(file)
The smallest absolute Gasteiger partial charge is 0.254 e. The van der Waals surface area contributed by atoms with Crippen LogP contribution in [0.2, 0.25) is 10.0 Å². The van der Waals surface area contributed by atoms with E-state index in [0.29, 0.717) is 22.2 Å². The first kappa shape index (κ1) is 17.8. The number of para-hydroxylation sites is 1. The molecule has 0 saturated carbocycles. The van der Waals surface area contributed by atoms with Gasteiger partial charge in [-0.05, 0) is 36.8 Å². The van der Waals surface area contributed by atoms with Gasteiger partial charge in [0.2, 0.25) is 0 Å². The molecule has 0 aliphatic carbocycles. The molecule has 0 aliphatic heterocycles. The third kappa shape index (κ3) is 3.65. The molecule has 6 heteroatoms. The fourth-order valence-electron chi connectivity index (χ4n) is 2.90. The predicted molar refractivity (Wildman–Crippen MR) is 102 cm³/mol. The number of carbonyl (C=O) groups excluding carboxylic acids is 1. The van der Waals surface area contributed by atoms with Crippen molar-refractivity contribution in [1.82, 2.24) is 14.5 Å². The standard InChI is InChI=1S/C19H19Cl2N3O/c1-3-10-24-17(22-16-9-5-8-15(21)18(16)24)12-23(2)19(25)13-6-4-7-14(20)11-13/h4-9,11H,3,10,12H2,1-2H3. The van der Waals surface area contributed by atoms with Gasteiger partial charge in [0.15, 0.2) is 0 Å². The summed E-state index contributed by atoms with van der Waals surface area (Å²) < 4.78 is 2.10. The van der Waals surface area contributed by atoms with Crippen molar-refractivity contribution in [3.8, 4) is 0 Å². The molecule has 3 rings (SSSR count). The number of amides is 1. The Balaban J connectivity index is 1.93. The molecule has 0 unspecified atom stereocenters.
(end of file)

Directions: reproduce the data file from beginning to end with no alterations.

The smallest absolute Gasteiger partial charge is 0.254 e. The van der Waals surface area contributed by atoms with Crippen LogP contribution in [0.2, 0.25) is 10.0 Å². The van der Waals surface area contributed by atoms with E-state index in [0.29, 0.717) is 22.2 Å². The first kappa shape index (κ1) is 17.8. The number of para-hydroxylation sites is 1. The molecule has 0 saturated carbocycles. The van der Waals surface area contributed by atoms with Gasteiger partial charge in [-0.05, 0) is 36.8 Å². The van der Waals surface area contributed by atoms with Gasteiger partial charge in [0.2, 0.25) is 0 Å². The molecule has 0 aliphatic carbocycles. The molecule has 0 aliphatic heterocycles. The third kappa shape index (κ3) is 3.65. The molecule has 6 heteroatoms. The fourth-order valence-electron chi connectivity index (χ4n) is 2.90. The predicted molar refractivity (Wildman–Crippen MR) is 102 cm³/mol. The number of carbonyl (C=O) groups excluding carboxylic acids is 1. The van der Waals surface area contributed by atoms with Crippen molar-refractivity contribution in [1.82, 2.24) is 14.5 Å². The standard InChI is InChI=1S/C19H19Cl2N3O/c1-3-10-24-17(22-16-9-5-8-15(21)18(16)24)12-23(2)19(25)13-6-4-7-14(20)11-13/h4-9,11H,3,10,12H2,1-2H3. The van der Waals surface area contributed by atoms with Gasteiger partial charge in [0.15, 0.2) is 0 Å². The summed E-state index contributed by atoms with van der Waals surface area (Å²) < 4.78 is 2.10. The van der Waals surface area contributed by atoms with Crippen molar-refractivity contribution in [3.8, 4) is 0 Å². The molecule has 3 rings (SSSR count). The number of amides is 1. The Balaban J connectivity index is 1.93. The molecule has 0 unspecified atom stereocenters.